The Secrets Behind Period Sex

Period Sex

My head feels foggy, I feel sick yet want to eat everything in sight, any desire for sex is nowhere to be seen, my emotions are chaotic and what I want more than anything in the world is to curl up in a ball and sleep until the end of time. Before you ask-No I did not drink any alcohol last night! I am perfectly well and healthy but I am a woman and these experiences can be a somewhat common occurrence on the days leading up to my period. I see it as perfectly ok & as best as I can, will completely honour my need to rest and nourish my body. This has not always been the case.

Years ago, when I would experience pre-menstrual symptoms, I would have pushed through these feelings, expecting the same output of energy in order to get through my days. This ultimately resulted in some pretty awful consequences including lots of angry outbursts to the people around me and feeling completely exhausted.

Many women I speak with are unaware of the different phases that occur during their cycle. I believe this is such a shame as this knowledge can eradicate much of the confusion and emotional disturbances that are often experienced by women. Societies awareness of and openness with the menstruation cycle is significantly greater than previous generations yet I still see that there is a long way to come in terms of how we relate to this process that occurs monthly for most women.

The Menstrual Cycle Consists Of Four Distinct Phases:

Menstruation

Menstruation occurs when the broken-down lining of the uterus flows out through the vagina. Menstruation generally lasts from three to seven days. Some women regularly have periods that are shorter or longer than this. The length can also differ from one cycle to the next. In addition to blood, menstrual fluid is made up of several components including endometrial cells, cervical mucus and vaginal secretions. The amount of menstrual fluid lost varies between women and from one cycle to the next, but a woman generally loses about 50-100ml of fluid each time she has a period.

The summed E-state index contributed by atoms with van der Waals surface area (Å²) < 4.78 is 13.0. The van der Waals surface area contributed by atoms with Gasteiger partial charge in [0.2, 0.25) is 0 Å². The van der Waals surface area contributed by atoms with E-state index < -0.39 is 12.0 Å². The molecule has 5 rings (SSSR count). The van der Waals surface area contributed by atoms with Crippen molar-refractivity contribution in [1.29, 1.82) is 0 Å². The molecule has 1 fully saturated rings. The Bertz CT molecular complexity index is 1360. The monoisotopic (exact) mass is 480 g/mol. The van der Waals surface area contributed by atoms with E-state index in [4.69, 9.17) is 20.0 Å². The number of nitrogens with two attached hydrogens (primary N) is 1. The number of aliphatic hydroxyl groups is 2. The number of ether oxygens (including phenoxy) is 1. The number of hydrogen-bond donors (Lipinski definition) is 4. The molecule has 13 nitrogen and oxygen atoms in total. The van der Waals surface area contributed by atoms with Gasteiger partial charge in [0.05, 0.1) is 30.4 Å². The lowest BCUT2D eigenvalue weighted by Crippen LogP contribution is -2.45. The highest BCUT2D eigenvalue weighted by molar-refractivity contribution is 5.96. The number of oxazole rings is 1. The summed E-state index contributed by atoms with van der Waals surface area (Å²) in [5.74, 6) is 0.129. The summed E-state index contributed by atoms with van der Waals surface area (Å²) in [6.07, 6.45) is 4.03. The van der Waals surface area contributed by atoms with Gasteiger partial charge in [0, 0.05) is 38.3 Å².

The Follicular Phase

During this phase, the pituitary gland releases follicle-stimulating hormone (FSH), which causes between 10 and 20 follicles (cells that contain immature eggs, known as ova) to begin developing in the ovary. They produce the hormone oestrogen, which causes the lining of the uterus (endometrium) to become thick in preparation for the possible embedding of a fertilised egg. Usually, only one follicle develops into a mature egg. This follicle moves towards the surface of the ovary, while the others break down and are reabsorbed by the body. The follicular phase begins on the first day of menstruation and ends with ovulation. It can vary considerably in length, depending on the time of ovulation.

Ovulation

The term ‘ovulation’ refers to the release of a mature egg from the ovary. During the follicular phase, the rise in a woman’s oestrogen levels causes gonadotropin-releasing hormone (GnRH) to be released from her brain. This in turn causes the pituitary gland to produce increased levels of luteinising hormone (LH). The abrupt rise in LH, known as the LH surge, triggers ovulation. Following ovulation, the egg is swept into the fallopian tube and moved along towards the uterus. If fertilisation does not occur, the egg disintegrates within 6-24 hours.

Luteal Phase